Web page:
Why were you surprised? They don't support my G4 PowerMac anymore, either.

      At what point, exactly, might you cease to be surprised?

      • Never? Windows 8 will run on a 10yr old computer. It might not run the best... but it'll run. Linux will run on just about anything as long as you get the correct drivers for it. Maybe you'll need to use an older GUI... or none at all... but it'll run.

        Apple is the poster child for locked in environments, less user choice, aggressive tactics to get users to upgrade as often and as frequently as possible... etc...

        Because Apple profits off of both the OS and the hardware, they have a very strong incentive to
        • by Telvin_3d (855514)

          Never? Windows 8 will run on a 10yr old computer.

          Only (some) 10 year old computers that have since had upgrades. The oldest Intel processors that W8 will support had just come out and the earliest AMD processors were 2003. And it would be a damn rare thing to find a 2002 graphics card that meets W8 support requirements.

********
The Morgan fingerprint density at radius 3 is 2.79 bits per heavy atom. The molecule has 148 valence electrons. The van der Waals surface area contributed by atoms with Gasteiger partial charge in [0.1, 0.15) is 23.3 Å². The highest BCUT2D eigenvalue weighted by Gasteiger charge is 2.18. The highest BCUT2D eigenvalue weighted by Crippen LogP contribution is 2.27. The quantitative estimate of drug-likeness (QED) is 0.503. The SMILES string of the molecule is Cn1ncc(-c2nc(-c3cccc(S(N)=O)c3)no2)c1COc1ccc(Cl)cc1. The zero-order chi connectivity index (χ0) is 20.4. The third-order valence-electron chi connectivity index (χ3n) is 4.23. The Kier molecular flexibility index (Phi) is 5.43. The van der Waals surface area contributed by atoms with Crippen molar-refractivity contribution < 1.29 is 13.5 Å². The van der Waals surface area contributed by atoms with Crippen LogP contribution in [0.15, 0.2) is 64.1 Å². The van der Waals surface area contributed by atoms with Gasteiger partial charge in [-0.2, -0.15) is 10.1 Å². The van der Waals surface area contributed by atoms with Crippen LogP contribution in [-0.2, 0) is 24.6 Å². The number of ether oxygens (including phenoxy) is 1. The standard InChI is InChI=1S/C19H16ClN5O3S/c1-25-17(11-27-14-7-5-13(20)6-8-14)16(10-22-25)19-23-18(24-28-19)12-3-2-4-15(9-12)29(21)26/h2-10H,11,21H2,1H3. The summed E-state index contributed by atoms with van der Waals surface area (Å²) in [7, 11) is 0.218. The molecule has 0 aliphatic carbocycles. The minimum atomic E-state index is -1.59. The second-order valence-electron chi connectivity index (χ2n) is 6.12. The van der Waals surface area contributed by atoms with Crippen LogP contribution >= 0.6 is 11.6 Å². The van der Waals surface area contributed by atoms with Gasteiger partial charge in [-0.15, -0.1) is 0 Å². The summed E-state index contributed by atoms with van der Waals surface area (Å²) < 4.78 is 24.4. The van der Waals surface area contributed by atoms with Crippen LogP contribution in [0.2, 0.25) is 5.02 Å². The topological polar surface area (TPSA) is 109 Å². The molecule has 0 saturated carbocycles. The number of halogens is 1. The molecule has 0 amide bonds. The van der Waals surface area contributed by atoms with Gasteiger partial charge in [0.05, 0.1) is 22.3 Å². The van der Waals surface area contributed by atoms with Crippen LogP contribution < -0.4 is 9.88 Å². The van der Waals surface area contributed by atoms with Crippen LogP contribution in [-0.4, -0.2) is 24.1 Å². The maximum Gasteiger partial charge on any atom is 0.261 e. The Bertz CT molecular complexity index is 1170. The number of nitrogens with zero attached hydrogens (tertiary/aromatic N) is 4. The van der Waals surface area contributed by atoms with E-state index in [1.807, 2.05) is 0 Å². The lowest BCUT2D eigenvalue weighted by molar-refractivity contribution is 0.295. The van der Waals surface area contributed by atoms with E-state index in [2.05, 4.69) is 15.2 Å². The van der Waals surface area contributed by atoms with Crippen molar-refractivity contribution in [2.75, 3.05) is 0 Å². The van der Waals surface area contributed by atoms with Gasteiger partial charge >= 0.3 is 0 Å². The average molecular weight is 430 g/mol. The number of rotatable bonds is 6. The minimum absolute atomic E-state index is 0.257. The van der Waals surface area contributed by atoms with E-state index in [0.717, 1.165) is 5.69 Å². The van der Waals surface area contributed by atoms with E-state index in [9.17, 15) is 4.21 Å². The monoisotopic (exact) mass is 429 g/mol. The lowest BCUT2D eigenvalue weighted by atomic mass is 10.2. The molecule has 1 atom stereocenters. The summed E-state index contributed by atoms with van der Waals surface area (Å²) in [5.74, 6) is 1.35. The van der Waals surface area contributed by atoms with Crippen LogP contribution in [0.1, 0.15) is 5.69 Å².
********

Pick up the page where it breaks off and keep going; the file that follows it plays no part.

So, yes, if you bought the most expensive computer possible a decade ago and continued to upgrade its RAM and Video Card it would now run W8 at a minimal level.

          If you bought anything but the very cheapest models OSX 10.8 is good back to 200

    • by Dynedain (141758)

      So the entry-point machine from 5 years ago doesn't run the latest and greatest? Big surprise.
      My 2007 Macbook Pro will run Mountain Lion just fine.

      I challenge you to find a $600 PC from 2004 that would run Windows7 when it launched in 2009. You can even ignore 64bit Win7 and just focus on Win7 32bit Home Basic if you want. (As you yourself said, Mountain Lion is exclusively 64bit).

It's time to boot, do your boot ROMs know where your disk controllers are?

Working...